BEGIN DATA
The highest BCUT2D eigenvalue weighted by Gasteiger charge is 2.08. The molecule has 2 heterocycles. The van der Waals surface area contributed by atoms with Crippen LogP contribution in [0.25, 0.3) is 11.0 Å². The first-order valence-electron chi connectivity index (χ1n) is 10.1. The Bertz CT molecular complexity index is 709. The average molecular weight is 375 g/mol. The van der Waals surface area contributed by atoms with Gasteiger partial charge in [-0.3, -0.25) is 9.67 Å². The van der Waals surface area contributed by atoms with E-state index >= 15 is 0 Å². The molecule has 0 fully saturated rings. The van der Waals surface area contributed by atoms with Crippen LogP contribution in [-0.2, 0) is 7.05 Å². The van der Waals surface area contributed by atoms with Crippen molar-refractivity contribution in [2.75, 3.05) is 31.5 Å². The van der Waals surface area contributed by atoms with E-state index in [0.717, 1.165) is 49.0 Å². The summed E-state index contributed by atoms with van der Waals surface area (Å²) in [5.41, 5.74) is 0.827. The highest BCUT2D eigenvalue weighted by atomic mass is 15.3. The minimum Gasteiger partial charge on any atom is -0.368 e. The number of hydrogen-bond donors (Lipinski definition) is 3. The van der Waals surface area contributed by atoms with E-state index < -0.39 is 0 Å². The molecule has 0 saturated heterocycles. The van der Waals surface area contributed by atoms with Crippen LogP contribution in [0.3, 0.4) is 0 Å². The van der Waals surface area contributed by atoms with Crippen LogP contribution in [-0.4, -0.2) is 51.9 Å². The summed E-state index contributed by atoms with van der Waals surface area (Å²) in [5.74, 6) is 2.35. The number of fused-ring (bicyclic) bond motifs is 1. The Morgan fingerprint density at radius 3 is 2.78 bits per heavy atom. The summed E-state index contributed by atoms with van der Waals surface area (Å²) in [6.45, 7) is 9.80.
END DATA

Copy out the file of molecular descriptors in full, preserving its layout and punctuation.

The highest BCUT2D eigenvalue weighted by Gasteiger charge is 2.08. The molecule has 2 heterocycles. The van der Waals surface area contributed by atoms with Crippen LogP contribution in [0.25, 0.3) is 11.0 Å². The first-order valence-electron chi connectivity index (χ1n) is 10.1. The Bertz CT molecular complexity index is 709. The average molecular weight is 375 g/mol. The van der Waals surface area contributed by atoms with Gasteiger partial charge in [-0.3, -0.25) is 9.67 Å². The van der Waals surface area contributed by atoms with E-state index >= 15 is 0 Å². The molecule has 0 fully saturated rings. The van der Waals surface area contributed by atoms with Crippen LogP contribution in [-0.2, 0) is 7.05 Å². The van der Waals surface area contributed by atoms with Crippen molar-refractivity contribution in [2.75, 3.05) is 31.5 Å². The van der Waals surface area contributed by atoms with E-state index in [0.717, 1.165) is 49.0 Å². The summed E-state index contributed by atoms with van der Waals surface area (Å²) in [5.41, 5.74) is 0.827. The highest BCUT2D eigenvalue weighted by atomic mass is 15.3. The minimum Gasteiger partial charge on any atom is -0.368 e. The number of hydrogen-bond donors (Lipinski definition) is 3. The van der Waals surface area contributed by atoms with E-state index < -0.39 is 0 Å². The molecule has 0 saturated heterocycles. The van der Waals surface area contributed by atoms with Crippen LogP contribution in [0.3, 0.4) is 0 Å². The van der Waals surface area contributed by atoms with Crippen LogP contribution in [-0.4, -0.2) is 51.9 Å². The summed E-state index contributed by atoms with van der Waals surface area (Å²) in [5.74, 6) is 2.35. The number of fused-ring (bicyclic) bond motifs is 1. The Morgan fingerprint density at radius 3 is 2.78 bits per heavy atom. The summed E-state index contributed by atoms with van der Waals surface area (Å²) in [6.45, 7) is 9.80.